AdventiveA species which arrives in the British Isles with the direct assistance of an external vector, without which it would not be present. Adventives are species that one would not expect to find in this country, either through inadvertent migration or through any other natural means of dispersal, with the exception perhaps of the most extreme meteorological event or possibly the transportation of a stage in the life cycle in a highly unlikely but natural means (e.g. an ovum or larva being transported upon the foot, bill, or plumage of a migratory bird). Adventive species are usually transported to the British Isles by man's intervention (e.g. Geranium Bronze, or pests of imported food products). Such species may be regularly recorded in the British Isles but would not ordinarily arrive without direct or indirect intervention by man. Adventive species may also reproduce in the British Isles, forming temporary colonies that are dependent upon favourable climate and suitable larval food plant for survival.
MigrantA species which arrives in the British Isles, sometimes in numbers, as part of an established migratory pattern and that may, or may not, complement resident populations. The British Isles is within the normal range of the species. The British Isles may, however, be at the outer limits of the Palaearctic distribution of a given species. In such cases, temporary populations may establish themselves annually in the British Isles and complete an entire life cycle, although this is usually truncated by the onset of winter in mainland Britain and populations rarely persist beyond one season. Small populations may become established and survive one or more winters in the most favourable conditions but this is exceptional, and dependent upon unusually favourable climatic conditions (e.g. Clouded Yellow). Migrant butterflies of a given species may not arrive in the British Isles every year; however, when conditions are favourable they may be present (and reproduce) in significant numbers.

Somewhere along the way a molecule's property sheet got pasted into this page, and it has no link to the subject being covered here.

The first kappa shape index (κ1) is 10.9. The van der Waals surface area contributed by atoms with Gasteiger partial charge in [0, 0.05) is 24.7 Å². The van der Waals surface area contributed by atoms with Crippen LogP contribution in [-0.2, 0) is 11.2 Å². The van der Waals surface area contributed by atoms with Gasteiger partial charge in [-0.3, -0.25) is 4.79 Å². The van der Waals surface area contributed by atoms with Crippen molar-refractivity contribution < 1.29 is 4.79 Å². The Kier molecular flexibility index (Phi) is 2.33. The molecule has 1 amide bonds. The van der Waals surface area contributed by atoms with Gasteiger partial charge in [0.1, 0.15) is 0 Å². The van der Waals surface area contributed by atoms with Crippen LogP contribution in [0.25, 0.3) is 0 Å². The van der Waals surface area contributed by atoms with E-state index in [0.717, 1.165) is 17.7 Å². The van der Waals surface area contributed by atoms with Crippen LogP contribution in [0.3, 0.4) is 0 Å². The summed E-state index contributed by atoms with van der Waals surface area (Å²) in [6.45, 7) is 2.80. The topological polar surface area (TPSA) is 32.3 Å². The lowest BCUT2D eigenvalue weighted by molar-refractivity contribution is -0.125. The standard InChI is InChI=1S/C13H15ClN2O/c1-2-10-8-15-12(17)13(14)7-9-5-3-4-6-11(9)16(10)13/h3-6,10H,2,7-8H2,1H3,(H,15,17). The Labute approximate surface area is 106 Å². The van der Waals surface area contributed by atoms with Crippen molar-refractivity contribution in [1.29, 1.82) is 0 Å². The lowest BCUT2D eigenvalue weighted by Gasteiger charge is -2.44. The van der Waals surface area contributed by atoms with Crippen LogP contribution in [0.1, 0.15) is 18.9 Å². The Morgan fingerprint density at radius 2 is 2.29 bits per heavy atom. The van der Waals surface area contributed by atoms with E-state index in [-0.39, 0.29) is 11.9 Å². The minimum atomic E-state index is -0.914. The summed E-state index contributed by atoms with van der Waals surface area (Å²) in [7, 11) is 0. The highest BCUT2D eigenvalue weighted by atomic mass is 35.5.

OviposturingGoing through the apparent motions of ovipositing without actually laying any eggs.
ResidentA species with continuously present populations in the British Isles. Resident species complete their entire life cycle in the British Isles. Resident populations in the British Isles may be bolstered by annual migrations from continental Europe (as is the case with the Large White); however, these additional numbers are not essential for the species' continued presence and survival in the British Isles. The populations of resident species are therefore self-sustaining.
VagrantA species which does appear on occasion, but whose normal migratory range does not include the British Isles. The term Vagrant embraces butterflies that wander or are 'blown off course' from their regular migration route that does not include the British Isles. Vagrant butterflies may also arrive here as a result of specific meteorological conditions which precipitate unusual dispersal from populations that are resident in neighbouring countries (e.g. Long-tailed Blue). Vagrant species may reproduce in the British Isles if the climatic conditions and available habitat are favourable; however, colonies are always transitory.